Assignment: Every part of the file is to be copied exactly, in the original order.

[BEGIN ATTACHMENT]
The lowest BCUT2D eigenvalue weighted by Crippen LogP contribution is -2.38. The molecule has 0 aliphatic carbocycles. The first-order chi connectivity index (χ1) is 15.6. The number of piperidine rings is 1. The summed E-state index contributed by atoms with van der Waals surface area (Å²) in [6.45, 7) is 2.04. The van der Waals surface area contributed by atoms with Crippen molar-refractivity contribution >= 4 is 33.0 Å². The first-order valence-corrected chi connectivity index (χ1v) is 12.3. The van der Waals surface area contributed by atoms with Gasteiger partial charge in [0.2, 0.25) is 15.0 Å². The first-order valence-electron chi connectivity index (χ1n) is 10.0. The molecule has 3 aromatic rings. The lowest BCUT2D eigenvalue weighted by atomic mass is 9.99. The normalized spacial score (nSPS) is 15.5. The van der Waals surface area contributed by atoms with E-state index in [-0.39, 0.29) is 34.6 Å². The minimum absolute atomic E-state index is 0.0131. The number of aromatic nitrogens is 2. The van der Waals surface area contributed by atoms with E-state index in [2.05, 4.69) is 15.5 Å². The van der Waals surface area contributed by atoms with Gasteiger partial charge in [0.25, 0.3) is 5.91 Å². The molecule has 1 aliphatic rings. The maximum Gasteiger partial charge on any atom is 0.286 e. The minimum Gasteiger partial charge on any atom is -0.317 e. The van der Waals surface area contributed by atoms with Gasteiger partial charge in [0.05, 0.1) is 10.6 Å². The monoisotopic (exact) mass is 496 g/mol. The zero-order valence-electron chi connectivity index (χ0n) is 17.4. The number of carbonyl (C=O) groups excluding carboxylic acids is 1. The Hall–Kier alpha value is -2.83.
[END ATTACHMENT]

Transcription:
The lowest BCUT2D eigenvalue weighted by Crippen LogP contribution is -2.38. The molecule has 0 aliphatic carbocycles. The first-order chi connectivity index (χ1) is 15.6. The number of piperidine rings is 1. The summed E-state index contributed by atoms with van der Waals surface area (Å²) in [6.45, 7) is 2.04. The van der Waals surface area contributed by atoms with Crippen molar-refractivity contribution >= 4 is 33.0 Å². The first-order valence-corrected chi connectivity index (χ1v) is 12.3. The van der Waals surface area contributed by atoms with Gasteiger partial charge in [0.2, 0.25) is 15.0 Å². The first-order valence-electron chi connectivity index (χ1n) is 10.0. The molecule has 3 aromatic rings. The lowest BCUT2D eigenvalue weighted by atomic mass is 9.99. The normalized spacial score (nSPS) is 15.5. The van der Waals surface area contributed by atoms with E-state index in [-0.39, 0.29) is 34.6 Å². The minimum absolute atomic E-state index is 0.0131. The number of aromatic nitrogens is 2. The van der Waals surface area contributed by atoms with E-state index in [2.05, 4.69) is 15.5 Å². The van der Waals surface area contributed by atoms with Gasteiger partial charge in [0.25, 0.3) is 5.91 Å². The molecule has 1 aliphatic rings. The maximum Gasteiger partial charge on any atom is 0.286 e. The minimum Gasteiger partial charge on any atom is -0.317 e. The van der Waals surface area contributed by atoms with Gasteiger partial charge in [0.05, 0.1) is 10.6 Å². The monoisotopic (exact) mass is 496 g/mol. The zero-order valence-electron chi connectivity index (χ0n) is 17.4. The number of carbonyl (C=O) groups excluding carboxylic acids is 1. The Hall–Kier alpha value is -2.83.